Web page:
Participation in the HPP increased substantially over the study period (Figure 1). In 2001, HPP participants accounted for 73 percent of deliveries paid for by the Fund. Over the same period, rates of both low birth weight and NICU admissions among Fund-covered deliveries increased initially, and then declined after 1999. The decline in NICU admissions was particularly steep between 1999 and 2000.
There were a total of 3,590 deliveries in the sample, 1,436 of which were to HPP participants (Table 1). HPP participants had more comorbid health conditions as measured by the Elixhauser index, although overall rates were low (0.09 vs. 0.12; p<.0001). Other maternal characteristics did not differ significantly between the two groups. Unadjusted comparisons of birth outcomes and spending in the first year of life for babies delivered to Fund enrollees indicated that HPP participants had significantly lower rates of low birth weight (4.5 vs. 6.0 percent; p=.04) and NICU admissions (5.2 vs. 7.5 percent; p=.01) than nonparticipants.
In the first set of models in which HPP participation was treated as exogenous, it was associated with significantly reduced odds of low birth weight (0.61; 95 percent CI, 0.43–0.85) (Table 2). The effect of HPP participation on NICU admissions (0.76; 95 percent CI, 0.55–1.04) and spending (−0.02; 95 percent CI, −0.04 to 0.00) was also negative but not significant. Other explanatory variables had the expected signs (i.e., odds >1 and positive effects on spending), although many were insignificant due to the low frequency of risk factors in the study population.
The instrument, the annual rate of a patient's physician's or midwife's patients' participation in HPP, was strongly associated with individual participation in the program (data not shown). The incremental R2 associated with inclusion of the instrument in the first stage regression was approximately 0.20 (about 50 percent of total R2) and thus overcomes any concern about spurious results deriving from weak instruments (Staiger and Stock 1997).
The instrumental variables results for the impact of HPP participation on birth outcomes and spending were directionally consistent with the first set of models, although there were differences in the statistical significance of the HPP effect (Table 3). In particular, HPP participation was significantly associated with lower odds of NICU admission (0.45; 95 percent CI, 0.23–0.88) and spending in the first year of life (an elasticity of −0.07; 95 percent CI, −0.12 to −0.01), but not low birth weight (0.53; 95 percent CI, 0.23–1.18).
Inclusion of hospital or physician fixed effects in the instrumental variables models had little effect on the point estimates of the impact of the HPP on all outcomes but produced larger confidence intervals for all estimated coefficients, as expected. In these models, HPP participation was significantly associated only with reduced spending in the first year of life (an elasticity of −0.05; 95 percent CI, −0.09 to −0.01).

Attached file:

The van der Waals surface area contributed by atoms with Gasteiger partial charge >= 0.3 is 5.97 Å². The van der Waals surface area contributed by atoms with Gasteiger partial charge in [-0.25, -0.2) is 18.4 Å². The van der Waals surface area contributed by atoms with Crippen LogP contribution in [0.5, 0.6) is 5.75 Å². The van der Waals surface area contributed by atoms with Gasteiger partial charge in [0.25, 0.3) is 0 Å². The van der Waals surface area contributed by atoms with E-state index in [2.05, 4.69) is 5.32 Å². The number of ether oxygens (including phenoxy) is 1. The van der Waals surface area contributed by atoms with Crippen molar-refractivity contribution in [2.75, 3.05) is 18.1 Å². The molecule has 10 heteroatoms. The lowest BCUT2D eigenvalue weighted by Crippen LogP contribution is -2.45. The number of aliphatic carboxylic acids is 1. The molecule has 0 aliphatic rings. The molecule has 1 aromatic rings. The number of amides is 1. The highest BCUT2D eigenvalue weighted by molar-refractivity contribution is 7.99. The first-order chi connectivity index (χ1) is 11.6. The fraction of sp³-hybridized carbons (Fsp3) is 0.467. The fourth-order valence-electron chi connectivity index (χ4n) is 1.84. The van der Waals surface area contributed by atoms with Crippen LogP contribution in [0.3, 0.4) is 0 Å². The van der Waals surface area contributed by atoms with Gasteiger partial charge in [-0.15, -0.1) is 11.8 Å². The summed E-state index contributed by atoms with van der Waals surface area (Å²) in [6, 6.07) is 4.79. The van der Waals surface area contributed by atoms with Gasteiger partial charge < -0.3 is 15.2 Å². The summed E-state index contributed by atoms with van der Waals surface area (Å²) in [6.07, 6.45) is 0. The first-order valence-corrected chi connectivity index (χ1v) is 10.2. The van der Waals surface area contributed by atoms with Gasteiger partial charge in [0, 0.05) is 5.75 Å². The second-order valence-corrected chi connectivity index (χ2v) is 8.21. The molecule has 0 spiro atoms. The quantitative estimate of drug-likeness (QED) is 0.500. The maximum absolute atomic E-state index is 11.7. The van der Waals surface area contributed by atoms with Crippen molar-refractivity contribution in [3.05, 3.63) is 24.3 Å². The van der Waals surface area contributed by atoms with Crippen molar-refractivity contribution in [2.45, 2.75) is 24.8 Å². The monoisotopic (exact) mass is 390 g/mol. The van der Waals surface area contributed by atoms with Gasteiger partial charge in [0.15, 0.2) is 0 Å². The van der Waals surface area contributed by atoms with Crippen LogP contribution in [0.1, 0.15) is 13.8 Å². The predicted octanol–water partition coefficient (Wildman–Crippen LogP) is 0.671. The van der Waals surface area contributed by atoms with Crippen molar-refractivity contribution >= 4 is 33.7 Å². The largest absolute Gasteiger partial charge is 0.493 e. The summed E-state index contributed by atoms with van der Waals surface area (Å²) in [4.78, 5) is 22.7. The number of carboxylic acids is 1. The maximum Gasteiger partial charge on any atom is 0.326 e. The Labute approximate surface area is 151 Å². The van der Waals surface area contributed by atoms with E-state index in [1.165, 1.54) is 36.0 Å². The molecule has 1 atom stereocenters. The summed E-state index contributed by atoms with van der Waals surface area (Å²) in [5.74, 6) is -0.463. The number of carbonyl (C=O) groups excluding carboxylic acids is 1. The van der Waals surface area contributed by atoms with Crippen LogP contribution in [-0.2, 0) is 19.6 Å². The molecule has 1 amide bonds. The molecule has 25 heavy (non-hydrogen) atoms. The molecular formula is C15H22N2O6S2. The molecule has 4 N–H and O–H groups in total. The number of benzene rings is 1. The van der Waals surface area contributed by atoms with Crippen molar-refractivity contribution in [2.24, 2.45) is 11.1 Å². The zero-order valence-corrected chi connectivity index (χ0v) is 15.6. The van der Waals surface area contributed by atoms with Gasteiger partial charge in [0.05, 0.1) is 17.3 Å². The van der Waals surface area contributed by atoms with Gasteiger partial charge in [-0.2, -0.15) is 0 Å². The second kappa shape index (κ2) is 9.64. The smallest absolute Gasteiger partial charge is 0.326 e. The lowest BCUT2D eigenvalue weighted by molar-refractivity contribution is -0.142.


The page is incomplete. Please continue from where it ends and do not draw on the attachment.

In a union-sponsored health plan, we found substantial take up of an incentive program designed to improve prenatal care that targeted both patients and health care providers. Uptake of the program suggests adherence to recommended prenatal care reached 76 percent, a nearly fivefold increase over baseline estimates produced by medical management. Moreover, the increased use of prenatal care was associated with reductions in adverse birth outcomes and the cost of care in the first year of life.
Our findings have several important implications for policy and research. First, we find that a financial incentive of US$100 for patients combined with US$100 for health care providers can significantly increase timely and comprehensive prenatal care use as reported by physicians and patients. The role of the financial incentive offered to patients is of particular importance, since patients play a key role in determining whether prenatal care is initiated in the first trimester. Patient incentives in this natural experiment were of a more substantial magnitude (and paid in cash, rather than in kind) than those described in previous studies, which may explain the high rate of the observed uptake.
Second, we find moderately strong evidence that the prenatal care incentive program improved birth outcomes. Across models, all of our estimates were directionally consistent and similar in magnitude. Not surprisingly, given the relative infrequency of the outcomes of interest (<10 percent of births are admitted to the NICU or are low birth weight), however, inclusion of hospital or physician fixed effects results in lower levels of statistical significance. The literature suggests that the likely mechanism for this risk reduction is through effects on maternal smoking behavior and management of medical comorbidities, although the rates of such comorbidities—measured through billing data alone—were low in the study population. It may also be the case that infants delivered to mothers who receive complete prenatal care are less likely to require NICU admission for prophylactic measures against neonatal sepsis. Likewise, preterm infants delivered to mothers receiving optimal prenatal care may have fewer neonatal respiratory problems because of antenatal steroids administered at the first sign of possible preterm labor.
Finally, while we do not have data on the cost of administering the program (i.e., collecting documentation and paying out bonuses), the estimates of health care spending reductions associated with HPP participation suggest that the overall financial consequences of the program may have been favorable from a payer's perspective. The HPP paid out US$200 per participating delivery and our instrumental variables results indicate a reduction in spending in the first year of life of about US$235. Beyond the first year of life, payers may also benefit from higher rates of well-child visits and immunizations, which have been associated with prenatal care use in previous studies (Kogan et al. 1998). These cost savings estimates, however, are subject to the limitations of our quasi-experimental analysis (noted below) and are necessarily speculative because we lack data on administrative costs of the program.